To explore the function of ASB7 in meiosis, the specifically designed ASB7 siRNAs were microinjected into fully grown GV oocytes. After injection, oocytes were arrested at GV stage for 20 h in the medium containing milrinone to allow the degradation of endogenous Asb7 mRNA. Western blotting verified a significant knockdown of ASB7 protein in siRNA-injected oocytes (Figure 2A). The oocytes were transferred to normal medium for 3 h culture. Both control and ASB7 knockdown (ASB7-KD) oocytes resumed meiosis (Figure 2C). However, after 14 h culture, only 52.5% of the ASB7-KD oocytes extruded Pb1, which was lowered significantly compared with controls (Figures 2B,D, arrowheads). Meanwhile, we observed a high frequency of symmetrical division in ASB7-KD oocytes (Figures 2B,E, asterisks). In addition, by immunofluorescence staining and quantitative analysis, we found that 40.6% of ASB7-KD oocytes were arrested at MI, which was higher than controls (Figure 2F). The large polar body and symmetric division of oocytes is the main phenotype related to failure of spindle migration during meiosis I (Namgoong and Kim, 2016). In support of this notion, we confirmed that ASB7 knockdown hindered migration of spindle to cortical regions after 9.5 h culture (Figures 2G,H). Collectively, the results suggest that ASB7 knockdown disturbs the meiotic progression and cytokinesis during mouse oocyte maturation.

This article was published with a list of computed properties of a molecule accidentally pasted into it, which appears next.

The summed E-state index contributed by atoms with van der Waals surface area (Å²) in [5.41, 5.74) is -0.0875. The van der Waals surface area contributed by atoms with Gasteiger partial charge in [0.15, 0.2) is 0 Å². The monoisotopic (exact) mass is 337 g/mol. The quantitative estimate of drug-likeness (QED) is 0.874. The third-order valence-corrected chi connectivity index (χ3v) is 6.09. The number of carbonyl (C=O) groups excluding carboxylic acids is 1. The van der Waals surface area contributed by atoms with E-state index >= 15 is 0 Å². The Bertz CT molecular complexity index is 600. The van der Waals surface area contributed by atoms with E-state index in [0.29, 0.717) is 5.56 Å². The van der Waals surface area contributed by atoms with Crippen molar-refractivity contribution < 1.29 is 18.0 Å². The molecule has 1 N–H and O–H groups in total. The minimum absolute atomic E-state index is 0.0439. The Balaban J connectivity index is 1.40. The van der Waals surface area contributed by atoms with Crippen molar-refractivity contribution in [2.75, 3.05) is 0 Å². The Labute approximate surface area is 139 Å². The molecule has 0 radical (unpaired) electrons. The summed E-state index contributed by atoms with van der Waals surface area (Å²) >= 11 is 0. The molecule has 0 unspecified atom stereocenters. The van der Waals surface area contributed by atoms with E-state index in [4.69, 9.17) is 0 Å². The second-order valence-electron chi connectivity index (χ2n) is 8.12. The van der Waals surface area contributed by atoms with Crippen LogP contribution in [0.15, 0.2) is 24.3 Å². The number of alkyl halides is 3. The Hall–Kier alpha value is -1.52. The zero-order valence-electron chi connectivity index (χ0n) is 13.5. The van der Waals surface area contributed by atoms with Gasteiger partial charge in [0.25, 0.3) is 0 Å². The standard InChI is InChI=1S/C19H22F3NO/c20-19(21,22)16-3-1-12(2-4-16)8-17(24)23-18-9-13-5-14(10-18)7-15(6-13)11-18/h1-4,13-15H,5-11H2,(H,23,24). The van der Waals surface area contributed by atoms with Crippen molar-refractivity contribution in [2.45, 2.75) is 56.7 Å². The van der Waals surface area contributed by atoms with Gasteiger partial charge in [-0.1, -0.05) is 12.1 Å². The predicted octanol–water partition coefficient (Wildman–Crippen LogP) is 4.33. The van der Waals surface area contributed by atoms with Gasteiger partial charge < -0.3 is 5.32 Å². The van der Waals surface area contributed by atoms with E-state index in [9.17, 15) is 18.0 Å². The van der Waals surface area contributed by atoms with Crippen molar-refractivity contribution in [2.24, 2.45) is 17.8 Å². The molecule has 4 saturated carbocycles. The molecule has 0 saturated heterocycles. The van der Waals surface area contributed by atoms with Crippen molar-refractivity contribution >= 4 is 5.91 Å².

Figure 2. Effects of ASB7 knockdown on maturational progression of mouse oocytes. Fully grown oocytes microinjected with ASB7-siRNAs were arrested at GV stage with milrinone for 20 h. Negative control siRNAs were injected as control. (A) Western blots showing the efficient knockdown of ASB7 after siRNA injection, with tubulin as a loading control (100 oocytes per lane). (B) Phase-contrast images of control and ASB7-siRNA injected oocytes. Pink arrowheads indicate the oocytes that fail to extrude polar bodies and blue asterisks denote oocytes with apparent symmetric division. Scale bar: 100 μm. (C–E) Quantitative analysis of GVBD rate, Pb1 extrusion rate, and symmetrical division rate of control (n = 139) and ASB7-knockdown (n = 152) oocytes. (F) The percentage of oocytes arrested at metaphase I stage after ASB7-siRNA injection. Data are expressed as mean ± SEM from three independent experiments. (G) Control and ASB7-KD oocytes were sampled after 9.5-h culture and then stained with α-tubulin antibody to visualize spindle (green) and counterstained with PI to visualize chromosome (red). Scale bar: 30 μm. (H) The distance between the spindle pole and plasma membrane was quantified in the control and ASB7-KD oocytes. *p < 0.05 vs controls.
Cytoskeletal Disorganization in Oocytes Depleted of ASB7